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Letters to the editor: Sunday, Oct. 22

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Denton Record-Chronicle Readers

Old South justice

The DRC wrote an editorial supporting a judge's giving a man probation for stealing nearly $34,000 from the city's animal shelter.

This reminds me of the historic Old South of black men going to prison for stealing a loaf of bread while an executive stealing millions of dollars gets probation.

Judges, keep this in mind for the future. When a black man steals $34,000 and it wasn't by armed robbery or violence, give him probation.

Jim Stodola,
Denton

Tax reform

The purpose of a tax is to raise revenue to pay for budgeted (authorized) expenditures. The administration proposed tax reform estimates annual budget deficits for the next 10 years. Past tax reductions have not had a significant increase in gross domestic product (GDP).

The claim that economic growth will replace the lost revenues from tax cuts is a myth. GDP has increased every year for the past 10 years except in 2009, which was caused by the recession.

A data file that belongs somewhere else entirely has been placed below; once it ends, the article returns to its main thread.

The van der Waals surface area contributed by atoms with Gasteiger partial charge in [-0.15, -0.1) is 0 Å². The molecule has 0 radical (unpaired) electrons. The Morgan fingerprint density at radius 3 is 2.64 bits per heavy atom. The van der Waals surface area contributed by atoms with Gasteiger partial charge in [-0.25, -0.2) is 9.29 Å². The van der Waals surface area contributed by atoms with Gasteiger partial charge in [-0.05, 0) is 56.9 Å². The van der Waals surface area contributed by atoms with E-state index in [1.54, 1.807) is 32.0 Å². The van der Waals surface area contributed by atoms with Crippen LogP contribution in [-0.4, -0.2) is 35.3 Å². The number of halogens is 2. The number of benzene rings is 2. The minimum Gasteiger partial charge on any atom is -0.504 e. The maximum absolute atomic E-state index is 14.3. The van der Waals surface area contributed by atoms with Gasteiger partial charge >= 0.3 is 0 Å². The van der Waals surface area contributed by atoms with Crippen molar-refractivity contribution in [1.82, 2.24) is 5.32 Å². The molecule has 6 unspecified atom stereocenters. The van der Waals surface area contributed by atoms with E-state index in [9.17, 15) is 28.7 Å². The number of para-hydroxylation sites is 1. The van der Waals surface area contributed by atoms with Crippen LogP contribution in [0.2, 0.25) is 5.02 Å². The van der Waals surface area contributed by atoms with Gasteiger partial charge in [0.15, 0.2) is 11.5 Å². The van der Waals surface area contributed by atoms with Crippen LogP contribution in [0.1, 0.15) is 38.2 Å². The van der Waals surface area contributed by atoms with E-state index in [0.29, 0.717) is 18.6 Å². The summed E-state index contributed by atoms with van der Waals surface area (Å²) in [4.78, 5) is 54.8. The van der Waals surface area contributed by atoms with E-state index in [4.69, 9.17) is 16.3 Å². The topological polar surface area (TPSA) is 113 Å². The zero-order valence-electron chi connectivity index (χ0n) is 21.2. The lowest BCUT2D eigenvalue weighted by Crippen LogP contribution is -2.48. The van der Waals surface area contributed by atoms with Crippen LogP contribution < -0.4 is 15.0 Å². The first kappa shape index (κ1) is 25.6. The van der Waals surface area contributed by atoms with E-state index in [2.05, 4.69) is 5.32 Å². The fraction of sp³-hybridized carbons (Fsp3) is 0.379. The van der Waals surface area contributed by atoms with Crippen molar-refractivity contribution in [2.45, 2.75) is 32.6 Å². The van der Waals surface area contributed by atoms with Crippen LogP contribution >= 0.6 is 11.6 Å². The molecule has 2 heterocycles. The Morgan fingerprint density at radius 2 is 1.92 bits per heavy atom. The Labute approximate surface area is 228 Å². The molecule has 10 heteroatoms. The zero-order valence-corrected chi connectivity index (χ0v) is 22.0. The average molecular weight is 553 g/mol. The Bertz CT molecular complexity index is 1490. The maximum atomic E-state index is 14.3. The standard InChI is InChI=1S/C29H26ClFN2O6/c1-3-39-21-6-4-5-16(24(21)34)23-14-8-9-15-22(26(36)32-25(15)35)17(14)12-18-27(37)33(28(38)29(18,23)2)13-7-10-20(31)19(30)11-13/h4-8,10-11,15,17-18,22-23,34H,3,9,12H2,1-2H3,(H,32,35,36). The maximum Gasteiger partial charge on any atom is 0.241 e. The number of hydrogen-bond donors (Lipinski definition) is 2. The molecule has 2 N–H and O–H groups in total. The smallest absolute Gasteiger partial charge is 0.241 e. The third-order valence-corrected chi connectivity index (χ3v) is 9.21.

Congress has not shown any indication that it will cut government expenditures to offset the tax cuts. All indications point to increased appropriations. We need more tax revenue not less. Our present Internal Revenue Code is filled with tax expenditures and loopholes.

We do need a major reform. Taxable income should include all income currently defined as gross income. Itemized deductions including mortgage interest and charitable contributions should be eliminated.

The standard deduction should be converted to a credit. I would suggest $6,000. Child credits probably should be considered. A reduction in rate schedules from seven to three does not simplify the tax but does benefit the wealthy.

Tax rates should be increased sufficiently to eliminate the projected deficits. We should not burden our children or grandchildren with our costs.

The corporate income tax is not a cost of doing business. Many corporations have a surplus of cash that they are not investing. A reform should eliminate the boondoggles then appropriate tax rates should be debated.

Bill Giese,
Denton